Federal Forum Provisions

After the U.S. Supreme Court’s March 2018 decision in the Cyan case that state courts retain concurrent jurisdiction for ’33 Act liability actions, one idea that circulated was that companies could avoid securities class action lawsuits in state court by adopting a charter provision designating a federal forum for these kinds of suits. Unfortunately, in December 2018, Delaware Chancery Court Vice Chancellor Travis Laster held in Sciabacucchi v. Salzburg that under Delaware law federal forum provisions are invalid and ineffective, as discussed here. The Sciabacucchi decision, which is now on appeal, is the subject of a comprehensive critique in a recent article by Stanford Law Professor Joseph Grundfest, entitled “The Limits of Delaware Corporate Law: Internal Affairs, Federal Forum Provisions, and Sciabacucchi” (here). Professor Grundfest argues that Sciabacucchi was wrongly decided and that a under a “straightforward” application of applicable Delaware statutory law, federal forum provisions are valid and permitted.
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As I noted at the time (here), on December 19, 2018, Delaware Vice Chancellor Later held that under Delaware law, a corporate charter provision specifying that liability actions under Section 11 of the Securities Act of 1934 must be brought in federal court are invalid and ineffective. A copy of Laster’s opinion in Sciabacucchi v. Salzburg (referred to below as the Blue Apron decision) can be found here. In the following guest post, Paul Ferrillo, Robert Horowitz, and Steven Margolin of the Greenberg Traurig law firm take a look at the Blue Apron decision and examine whether or not Congress will act to eliminate concurrent state court jurisdiction for state court claims. The authors also examine the steps companies should take now in light of the possibility of facing litigation in both state and federal court. I would like to thank the authors for their willingness to allow me to publish their article as a guest post. I welcome guest post submissions from responsible authors on topics of interest to this blog’s readers. Please contact me directly if you would like to submit an article. Here is the authors’ article.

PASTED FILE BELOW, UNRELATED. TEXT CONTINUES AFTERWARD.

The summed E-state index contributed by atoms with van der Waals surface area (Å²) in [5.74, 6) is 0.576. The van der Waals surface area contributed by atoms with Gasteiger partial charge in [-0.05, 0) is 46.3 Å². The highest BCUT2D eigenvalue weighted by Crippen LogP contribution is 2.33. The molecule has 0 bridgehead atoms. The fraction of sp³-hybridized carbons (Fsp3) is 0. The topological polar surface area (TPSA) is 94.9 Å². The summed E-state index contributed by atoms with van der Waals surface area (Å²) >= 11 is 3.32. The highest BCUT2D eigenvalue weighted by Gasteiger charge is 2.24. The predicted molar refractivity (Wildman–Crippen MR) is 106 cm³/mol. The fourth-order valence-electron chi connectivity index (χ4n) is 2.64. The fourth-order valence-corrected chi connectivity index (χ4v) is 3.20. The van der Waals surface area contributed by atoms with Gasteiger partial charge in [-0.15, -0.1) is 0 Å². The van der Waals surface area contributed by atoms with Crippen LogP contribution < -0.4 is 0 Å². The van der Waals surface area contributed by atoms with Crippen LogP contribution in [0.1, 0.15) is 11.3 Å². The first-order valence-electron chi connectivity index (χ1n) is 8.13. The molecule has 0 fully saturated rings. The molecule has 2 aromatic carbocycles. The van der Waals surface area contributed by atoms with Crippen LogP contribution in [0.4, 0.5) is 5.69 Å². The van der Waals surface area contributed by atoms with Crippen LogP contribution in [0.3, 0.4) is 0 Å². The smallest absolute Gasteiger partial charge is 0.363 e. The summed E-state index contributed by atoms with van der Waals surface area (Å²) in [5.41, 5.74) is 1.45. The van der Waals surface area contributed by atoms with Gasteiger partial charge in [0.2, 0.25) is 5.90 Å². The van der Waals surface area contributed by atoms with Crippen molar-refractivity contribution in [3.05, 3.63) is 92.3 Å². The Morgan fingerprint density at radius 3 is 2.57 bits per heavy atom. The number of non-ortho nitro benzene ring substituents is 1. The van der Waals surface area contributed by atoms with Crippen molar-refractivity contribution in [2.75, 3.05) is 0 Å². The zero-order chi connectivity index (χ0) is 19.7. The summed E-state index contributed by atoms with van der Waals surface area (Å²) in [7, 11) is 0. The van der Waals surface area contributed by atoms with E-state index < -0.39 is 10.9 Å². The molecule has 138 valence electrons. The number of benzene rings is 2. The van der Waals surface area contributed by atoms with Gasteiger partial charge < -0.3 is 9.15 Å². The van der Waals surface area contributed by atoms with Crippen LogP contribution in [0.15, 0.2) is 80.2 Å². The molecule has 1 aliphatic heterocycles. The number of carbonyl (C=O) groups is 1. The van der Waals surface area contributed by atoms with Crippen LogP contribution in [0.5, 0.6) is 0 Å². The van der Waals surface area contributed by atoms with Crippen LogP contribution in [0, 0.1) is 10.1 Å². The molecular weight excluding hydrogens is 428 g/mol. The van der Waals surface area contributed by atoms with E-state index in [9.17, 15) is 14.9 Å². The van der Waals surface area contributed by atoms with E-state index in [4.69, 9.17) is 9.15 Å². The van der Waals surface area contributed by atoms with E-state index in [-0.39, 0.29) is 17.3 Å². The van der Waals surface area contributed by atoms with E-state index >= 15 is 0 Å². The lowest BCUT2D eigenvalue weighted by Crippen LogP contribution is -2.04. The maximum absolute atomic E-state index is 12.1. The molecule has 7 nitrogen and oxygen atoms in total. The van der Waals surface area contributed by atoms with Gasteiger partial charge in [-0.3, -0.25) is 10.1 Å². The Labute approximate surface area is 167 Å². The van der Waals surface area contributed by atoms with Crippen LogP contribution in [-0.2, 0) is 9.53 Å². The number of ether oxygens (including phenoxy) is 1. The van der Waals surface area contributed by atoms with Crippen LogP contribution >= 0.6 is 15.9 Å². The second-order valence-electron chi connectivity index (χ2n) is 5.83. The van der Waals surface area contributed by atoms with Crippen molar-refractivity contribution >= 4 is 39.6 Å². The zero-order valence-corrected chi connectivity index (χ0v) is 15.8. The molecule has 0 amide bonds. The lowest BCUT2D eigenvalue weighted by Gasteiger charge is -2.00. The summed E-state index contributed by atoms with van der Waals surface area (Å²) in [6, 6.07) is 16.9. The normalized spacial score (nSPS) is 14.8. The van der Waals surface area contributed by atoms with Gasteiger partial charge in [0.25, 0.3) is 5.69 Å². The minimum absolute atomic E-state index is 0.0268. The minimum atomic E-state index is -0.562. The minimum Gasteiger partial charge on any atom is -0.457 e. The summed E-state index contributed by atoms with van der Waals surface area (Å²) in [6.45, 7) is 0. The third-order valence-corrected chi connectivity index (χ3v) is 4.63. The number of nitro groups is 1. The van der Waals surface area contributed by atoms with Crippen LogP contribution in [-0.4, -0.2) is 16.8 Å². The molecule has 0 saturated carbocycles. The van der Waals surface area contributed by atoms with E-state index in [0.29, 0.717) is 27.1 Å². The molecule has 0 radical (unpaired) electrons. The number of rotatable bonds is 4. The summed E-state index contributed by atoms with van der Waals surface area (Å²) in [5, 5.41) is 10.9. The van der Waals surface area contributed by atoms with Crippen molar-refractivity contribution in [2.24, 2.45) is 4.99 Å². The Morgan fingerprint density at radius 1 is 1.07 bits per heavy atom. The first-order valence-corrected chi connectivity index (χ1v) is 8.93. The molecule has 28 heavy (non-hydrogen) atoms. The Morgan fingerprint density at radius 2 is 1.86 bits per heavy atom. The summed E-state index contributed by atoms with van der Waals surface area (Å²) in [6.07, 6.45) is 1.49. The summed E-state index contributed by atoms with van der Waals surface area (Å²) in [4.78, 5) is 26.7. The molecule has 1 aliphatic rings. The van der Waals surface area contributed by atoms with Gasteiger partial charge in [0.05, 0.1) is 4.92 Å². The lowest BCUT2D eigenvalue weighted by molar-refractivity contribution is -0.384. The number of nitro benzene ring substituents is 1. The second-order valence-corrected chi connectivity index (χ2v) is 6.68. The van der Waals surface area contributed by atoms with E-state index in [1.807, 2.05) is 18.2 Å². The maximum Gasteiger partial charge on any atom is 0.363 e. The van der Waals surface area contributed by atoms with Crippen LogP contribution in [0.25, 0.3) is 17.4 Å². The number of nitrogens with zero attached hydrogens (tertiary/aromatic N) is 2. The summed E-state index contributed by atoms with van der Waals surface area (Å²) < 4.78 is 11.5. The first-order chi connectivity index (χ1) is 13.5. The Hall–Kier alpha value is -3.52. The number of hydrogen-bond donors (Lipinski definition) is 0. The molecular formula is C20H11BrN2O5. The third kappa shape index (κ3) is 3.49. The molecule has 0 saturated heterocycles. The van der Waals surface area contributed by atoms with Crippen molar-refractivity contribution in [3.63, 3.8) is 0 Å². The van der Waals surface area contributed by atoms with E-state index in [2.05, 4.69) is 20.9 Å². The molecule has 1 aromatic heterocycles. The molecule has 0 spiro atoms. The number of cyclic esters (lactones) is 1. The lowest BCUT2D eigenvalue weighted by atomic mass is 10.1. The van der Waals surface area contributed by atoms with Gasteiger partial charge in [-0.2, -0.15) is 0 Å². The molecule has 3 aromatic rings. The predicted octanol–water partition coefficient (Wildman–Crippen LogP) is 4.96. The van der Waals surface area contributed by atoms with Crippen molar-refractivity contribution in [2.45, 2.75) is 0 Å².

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One idea circulating since the U.S. Supreme Court held in Cyan that state court Section 11 actions are not removable to federal court is that companies could avoid state court actions by adopting a federal forum bylaw or charter provision. Indeed, a number of companies recently have adopted these provisions prior to going public. Late last year, a shareholder of several IPO companies filed an action in Delaware Chancery Court seeking a judicial declaration that the companies’ Federal Forum Provisions are invalid. On December 19, 2018, Vice Chancellor Travis Laster issued a memorandum opinion agreeing with the plaintiff and holding that under Delaware law, Federal Forum Provisions are invalid and ineffective. A copy of Laster’s opinion can be found here.
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